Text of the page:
say no to handicap

The word handicap, it really does hurt

Sticks and stones will break my bones, but words will never hurt me.

Tell that to an adult with a disability, and they’ll tell you words do hurt

Some words were once considered correct to use, but now are not. There are also words many people now find offensive, but continue to be use.

The word most people think about lately is the “R word.” The community of people with intellectual disabilities has been quite successful in letting people know that calling people retarded is not acceptable. But it doesn’t mean that usage of it has stopped. Most people who use it now don’t realize that it really does hurt.

Handicap is another word that is equally hurtful to many people and is still in broad use. There are multiple definitions of handicapped, including some urban legends

Click here to read about the new campaign by the Rocky Mountain ADA Center to end the use of the word ‘handicap.’

Damon Rose of Ouch says handicapped “evokes thoughts of being held back, not in the race, not as good, weighed down by something so awful we ought not to speak of it.”

According to many seemingly accurate accounts, handicap came from ‘cap in hand,’ referring to people who are blind or physically disabled practicing their lawful right to beg during King Henry VII of England’s reign. There is no actual evidence to support this claim.

The first known usage of the word was a game of chance called ‘hand in cap.’ Two people bartered the vale of an item by placing the valued amount or item of equal value in a cap. A third person established the actual value and an agreement would be made to equalize or forfeit the trade. This game was known as early as the 1653.

One hundred years later, the word evolved to describe an adjustment of a score according to a player’s ability in a game or sport. Stronger players were ‘handicapped’ being penalized, or weakened, to be more on par with their weaker competition.

It took 125 more years before the word became in common use to describe things of unequal value outside the sports world.

The first use of handicapped was by a man using it anonymously to describe himself in an Atlantic Monthly article in 1911 titled “The Handicapped – By One of Them.”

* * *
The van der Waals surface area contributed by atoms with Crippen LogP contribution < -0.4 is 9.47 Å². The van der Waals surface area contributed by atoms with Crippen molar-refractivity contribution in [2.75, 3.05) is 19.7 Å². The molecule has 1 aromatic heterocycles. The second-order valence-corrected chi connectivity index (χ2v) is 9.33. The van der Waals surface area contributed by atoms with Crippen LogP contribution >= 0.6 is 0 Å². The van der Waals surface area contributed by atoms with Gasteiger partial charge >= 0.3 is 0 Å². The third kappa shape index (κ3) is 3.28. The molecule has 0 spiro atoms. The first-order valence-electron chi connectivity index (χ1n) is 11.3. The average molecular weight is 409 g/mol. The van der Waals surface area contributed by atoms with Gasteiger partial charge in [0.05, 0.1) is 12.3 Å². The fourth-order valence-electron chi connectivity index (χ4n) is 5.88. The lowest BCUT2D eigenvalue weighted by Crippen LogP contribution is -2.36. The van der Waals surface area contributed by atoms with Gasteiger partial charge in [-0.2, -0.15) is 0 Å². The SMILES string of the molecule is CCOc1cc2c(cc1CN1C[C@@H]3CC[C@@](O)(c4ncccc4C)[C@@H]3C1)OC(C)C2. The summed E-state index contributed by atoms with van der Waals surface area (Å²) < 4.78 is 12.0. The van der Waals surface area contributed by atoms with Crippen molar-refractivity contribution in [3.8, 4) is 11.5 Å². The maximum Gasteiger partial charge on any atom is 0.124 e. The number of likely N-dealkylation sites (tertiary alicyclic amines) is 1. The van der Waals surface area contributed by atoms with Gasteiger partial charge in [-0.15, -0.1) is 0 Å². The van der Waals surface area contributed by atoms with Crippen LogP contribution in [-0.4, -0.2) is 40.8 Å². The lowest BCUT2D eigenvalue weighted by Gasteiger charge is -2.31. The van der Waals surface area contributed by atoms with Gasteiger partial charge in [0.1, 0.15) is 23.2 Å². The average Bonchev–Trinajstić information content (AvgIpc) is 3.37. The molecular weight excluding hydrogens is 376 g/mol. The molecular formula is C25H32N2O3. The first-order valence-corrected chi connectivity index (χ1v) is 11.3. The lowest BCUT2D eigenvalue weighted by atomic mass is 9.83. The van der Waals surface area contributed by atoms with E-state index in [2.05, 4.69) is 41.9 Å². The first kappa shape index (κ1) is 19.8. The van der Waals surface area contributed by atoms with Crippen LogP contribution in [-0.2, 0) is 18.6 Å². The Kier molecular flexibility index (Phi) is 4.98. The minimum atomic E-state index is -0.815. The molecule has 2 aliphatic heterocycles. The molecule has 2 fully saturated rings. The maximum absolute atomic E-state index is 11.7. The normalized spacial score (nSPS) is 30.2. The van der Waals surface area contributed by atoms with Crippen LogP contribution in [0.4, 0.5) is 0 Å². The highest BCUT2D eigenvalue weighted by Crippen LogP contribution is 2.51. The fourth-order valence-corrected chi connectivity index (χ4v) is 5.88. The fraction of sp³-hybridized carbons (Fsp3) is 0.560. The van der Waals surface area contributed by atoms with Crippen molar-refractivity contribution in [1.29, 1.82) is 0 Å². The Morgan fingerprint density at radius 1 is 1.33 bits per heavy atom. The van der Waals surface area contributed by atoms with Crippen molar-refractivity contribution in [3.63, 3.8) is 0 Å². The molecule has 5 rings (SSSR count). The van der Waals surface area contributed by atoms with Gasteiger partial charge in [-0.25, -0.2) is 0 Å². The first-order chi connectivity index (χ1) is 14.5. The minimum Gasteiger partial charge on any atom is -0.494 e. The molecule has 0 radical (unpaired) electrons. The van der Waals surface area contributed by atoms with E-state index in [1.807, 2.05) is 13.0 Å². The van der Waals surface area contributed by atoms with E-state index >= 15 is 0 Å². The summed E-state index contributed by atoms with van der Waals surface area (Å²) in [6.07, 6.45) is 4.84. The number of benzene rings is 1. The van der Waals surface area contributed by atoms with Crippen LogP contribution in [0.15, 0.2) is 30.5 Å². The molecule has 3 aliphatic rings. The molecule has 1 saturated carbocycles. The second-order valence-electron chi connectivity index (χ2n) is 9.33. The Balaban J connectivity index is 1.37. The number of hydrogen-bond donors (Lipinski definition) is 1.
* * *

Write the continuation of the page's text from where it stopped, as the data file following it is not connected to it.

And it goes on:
The author of the article wrote, “Whether or not such an experience is typical of handicapped children, there is tragedy there for those situated as I was.”

In 1915, the word handicapped was used by Lillian Wald to describe disabled children in the book The Handicapped Child.

Wald wrote, “Society must state indefinite terms its right to be protected from the hopelessly defective and the moral pervert, wherever found. This constitutes the real problem of the abnormal. At the adolescent period, those unfit for parenthood should be guarded – girls and boys– and society should be vested with authority and power to accomplish segregation, the conditions of which should attract and not repel.”

The word was adopted widely as a sound basis for eugenics.

Handicap did not yet describe adults. It took nearly 50 years for that to happen. It was not in commonplace usage until the 1950s.

As you can see, language changes through time. We no longer speak English as Shakespeare did.

I ask that you do honor the choices adult people with disabilities make to name themselves. Parents, please take cue from adults with disabilities and learn how to support your children, so they can to identify themselves with pride.

This article was written by Susan Fitzmaurice who likes to identify herself as disabled and is the parent of Teddy Fitzmaurice, a young man with Down syndrome, who says he is a person with a disability.

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